I understand the idea behind yawing and fragmenting. I just think it's asking too much to of a bullet to do this reliably in something as complex a human body. A soft point bullet just has to expand. It's simple and should occur 99.9% of the time.

The only 'downside' is having to run enough ammo through the gun to be sure it's as reliable as the M193.
Link Posted: 3/14/2006 1:43:41 PM EDT

Originally Posted By mr_wilson:

Originally Posted By RRA0211:
hornady TAP FPD 60gn BT



This round won't make the 12" minimum and is a lousy choice for self-defense in the AR15.

Great for prarie-dogs or rabbits, but sucks for use on larger beasts.

The Hornady 68grn match HPBT beats this choice all to heck, (should your twist rate not allow the heavier 75grn match HPBT round).

Mike




This is crap. It may not make the 12" FBI minimum, but that doesn't mean it's a lousy choice. For the vast majority of hits, it will penetrate deeply enough to get to vital organs. It will also wreak havoc all along it's path, just like frgamenting 55 FMJ BT. It won't perform well against heavier barriers (auto glass, sheetmetal), but neither will OTM.

You really need to consider what scenarios you might find yourself in and what's most likely. In some cases, something like Corbon 53 DPX might be the best choice, or Win 64 PP. In others a heavyish OTM might be a better all around load. 60 grain FPD is heavy enough to be effective (don't lump this into the same category as 40-50 grain varmint bullets). To discount it as a "lousy choice" is just ridiculous.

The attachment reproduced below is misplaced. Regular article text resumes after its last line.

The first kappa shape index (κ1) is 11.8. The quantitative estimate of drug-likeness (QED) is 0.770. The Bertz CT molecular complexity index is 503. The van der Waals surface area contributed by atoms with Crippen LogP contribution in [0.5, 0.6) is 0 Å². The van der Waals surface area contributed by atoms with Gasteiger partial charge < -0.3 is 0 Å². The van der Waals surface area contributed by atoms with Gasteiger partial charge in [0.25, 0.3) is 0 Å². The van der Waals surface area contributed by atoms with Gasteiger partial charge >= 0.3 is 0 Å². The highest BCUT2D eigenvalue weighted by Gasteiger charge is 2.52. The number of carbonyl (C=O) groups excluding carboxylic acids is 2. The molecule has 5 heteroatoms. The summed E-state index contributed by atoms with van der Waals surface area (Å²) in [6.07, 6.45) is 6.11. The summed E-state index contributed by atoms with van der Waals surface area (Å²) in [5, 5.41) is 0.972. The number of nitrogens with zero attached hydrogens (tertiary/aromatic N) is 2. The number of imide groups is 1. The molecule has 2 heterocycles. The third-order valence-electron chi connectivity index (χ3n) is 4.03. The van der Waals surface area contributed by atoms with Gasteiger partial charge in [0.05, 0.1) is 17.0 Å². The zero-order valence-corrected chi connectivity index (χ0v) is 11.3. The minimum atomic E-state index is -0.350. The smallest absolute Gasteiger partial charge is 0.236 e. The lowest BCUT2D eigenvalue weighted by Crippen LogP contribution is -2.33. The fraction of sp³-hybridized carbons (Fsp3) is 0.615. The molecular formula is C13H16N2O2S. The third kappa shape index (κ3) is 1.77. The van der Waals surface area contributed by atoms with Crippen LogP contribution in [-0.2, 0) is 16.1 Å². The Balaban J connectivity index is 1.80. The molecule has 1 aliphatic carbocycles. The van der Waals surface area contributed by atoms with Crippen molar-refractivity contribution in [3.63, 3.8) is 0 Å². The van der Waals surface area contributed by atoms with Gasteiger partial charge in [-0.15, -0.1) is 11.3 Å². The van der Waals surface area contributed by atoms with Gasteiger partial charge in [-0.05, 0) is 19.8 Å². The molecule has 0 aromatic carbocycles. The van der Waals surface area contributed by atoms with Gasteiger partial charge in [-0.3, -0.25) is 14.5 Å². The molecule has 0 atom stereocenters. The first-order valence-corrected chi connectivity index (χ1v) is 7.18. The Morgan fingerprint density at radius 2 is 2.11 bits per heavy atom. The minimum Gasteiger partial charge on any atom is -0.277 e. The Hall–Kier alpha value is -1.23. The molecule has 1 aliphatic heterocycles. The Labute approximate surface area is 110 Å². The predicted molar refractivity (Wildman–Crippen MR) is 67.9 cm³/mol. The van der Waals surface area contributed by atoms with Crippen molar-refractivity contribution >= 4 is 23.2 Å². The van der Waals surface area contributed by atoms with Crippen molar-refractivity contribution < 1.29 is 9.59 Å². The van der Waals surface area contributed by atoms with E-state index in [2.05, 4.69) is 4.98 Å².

Link Posted: 3/14/2006 2:00:18 PM EDT

Originally Posted By Rekced:
I'm asking because my brother in law is in Iraq and told him I got a Bushmaster on the phone. He was saying they'd see guys there were all amped up on stuff and it was like they were getting hit with a BB gun or pee shooter when they hit w/ the 5.56. He said there were many cases where they'd get nearly a dozen solid shots before the guy would go down. But when guys get hit with the .308, they DROP. This not the kind of guy who would ever lie.

This conversation made me look at my AR differently. I kind of assumed the .223 ball would perform pretty well when hitting soft tissue like that so it could flip and fragment. Apparently that's not always the case.